Women in STEM

EdEduTwinkle

There are not enough women working in, or studying at a higher level, the STEM subjects. This should not be shocking news although is hugely disappointing. The sciences have traditionally been dominated by men and, although at GCSE level girls do as well (if not better) than boys at the sciences and maths, at any level past GCSE women are hugely under represented.
In a recent radio interview with Julia Hartley-Brewer on TalkRADIO Dr Clara Sousa-Silva, Twinkle’s education lead and astrophysicist identified why this might be. “There are so many factors at play…but what we do know is that there is a lack of role models. It is very hard to feel welcomed in a field where you don’t see anyone in your textbooks, or in your teachers, or in the media being a female scientist.”
Although this isn’t the only reason for the gender disparity seen in STEM subjects, it is one that can be clearly combatted. Within our Twinkle team, we are lucky enough to have some fantastic female role models, including our science lead, Prof Giovanna Tinetti, and our lead engineer from Surrey Satellite Technology Ltd, Dr Susan Jason. Through our outreach and EduTwinkle programmes, we aim to show that women are indeed leading the way in developing missions to understand exoplanets.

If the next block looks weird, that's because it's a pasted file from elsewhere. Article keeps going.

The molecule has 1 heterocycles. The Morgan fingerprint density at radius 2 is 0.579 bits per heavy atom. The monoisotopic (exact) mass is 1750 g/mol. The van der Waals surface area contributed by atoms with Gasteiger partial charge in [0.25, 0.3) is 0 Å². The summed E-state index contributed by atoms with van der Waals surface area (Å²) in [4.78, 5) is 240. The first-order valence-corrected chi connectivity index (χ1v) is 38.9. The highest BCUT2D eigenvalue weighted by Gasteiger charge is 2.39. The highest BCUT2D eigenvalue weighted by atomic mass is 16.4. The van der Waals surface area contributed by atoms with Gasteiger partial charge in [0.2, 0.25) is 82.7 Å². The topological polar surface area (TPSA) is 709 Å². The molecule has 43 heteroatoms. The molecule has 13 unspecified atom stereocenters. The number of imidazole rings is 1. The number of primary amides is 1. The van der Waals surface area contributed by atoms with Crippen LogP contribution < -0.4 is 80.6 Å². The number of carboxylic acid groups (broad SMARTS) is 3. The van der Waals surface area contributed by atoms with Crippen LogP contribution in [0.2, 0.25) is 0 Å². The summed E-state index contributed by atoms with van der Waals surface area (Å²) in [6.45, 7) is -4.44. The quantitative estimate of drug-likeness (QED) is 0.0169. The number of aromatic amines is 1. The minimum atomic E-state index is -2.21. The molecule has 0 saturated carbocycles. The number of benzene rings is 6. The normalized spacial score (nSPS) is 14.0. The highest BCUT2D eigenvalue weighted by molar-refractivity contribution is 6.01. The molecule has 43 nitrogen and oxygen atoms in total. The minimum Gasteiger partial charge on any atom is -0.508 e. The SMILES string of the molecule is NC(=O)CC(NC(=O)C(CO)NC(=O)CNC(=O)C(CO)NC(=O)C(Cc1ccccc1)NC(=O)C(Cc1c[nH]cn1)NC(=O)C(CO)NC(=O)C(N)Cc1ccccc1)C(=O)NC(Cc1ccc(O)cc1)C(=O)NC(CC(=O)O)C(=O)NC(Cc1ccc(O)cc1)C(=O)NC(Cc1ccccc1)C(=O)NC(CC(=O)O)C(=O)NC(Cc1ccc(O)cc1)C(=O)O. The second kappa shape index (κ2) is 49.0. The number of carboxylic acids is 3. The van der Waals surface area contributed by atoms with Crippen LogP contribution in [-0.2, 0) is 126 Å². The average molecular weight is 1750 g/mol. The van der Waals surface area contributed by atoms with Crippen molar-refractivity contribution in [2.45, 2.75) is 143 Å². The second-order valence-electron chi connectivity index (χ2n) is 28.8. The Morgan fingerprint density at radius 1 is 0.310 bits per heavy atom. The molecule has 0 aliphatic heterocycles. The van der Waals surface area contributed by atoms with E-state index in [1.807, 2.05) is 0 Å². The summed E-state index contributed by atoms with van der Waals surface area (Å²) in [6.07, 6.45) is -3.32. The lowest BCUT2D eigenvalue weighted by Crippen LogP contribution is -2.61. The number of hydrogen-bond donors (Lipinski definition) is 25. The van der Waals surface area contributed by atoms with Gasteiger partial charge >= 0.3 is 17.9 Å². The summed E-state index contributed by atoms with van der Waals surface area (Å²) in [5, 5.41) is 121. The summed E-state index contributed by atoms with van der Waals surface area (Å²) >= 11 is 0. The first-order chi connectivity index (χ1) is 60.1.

Clara is ensuring that this message is getting out into schools. She is splitting her time between working for the Twinkle mission and teaching physics at Highams Park School, a local comprehensive, as part of the Researchers In Schools (RIS) programme. In addition to this, she has enlisted 16 Highams Park students in the ORBYTS programme, where they are working with Clara on molecular data for studies of transiting exoplanets, the same type of data that the Twinkle satellite will use. “The kids feel like they themselves are scientists…initially they were really fearful: there’s no answer at the back of the book because they’re writing the book. This isn’t undergraduate level stuff – it’s graduate level,” explained Clara.
Getting to work with scientists like Clara can be hugely influential for young students, and will hopefully lead to a higher number of students deciding to take STEM subjects at A-level and at university. If you, or a school you are linked with, would like to get involved in the ORBYTS programme, please get in touch with us. You can find more information and contact details over on our EduTwinkle page. Twinkle is a gender balanced mission, but it would be amazing if in the near future that was no longer something unique in our field.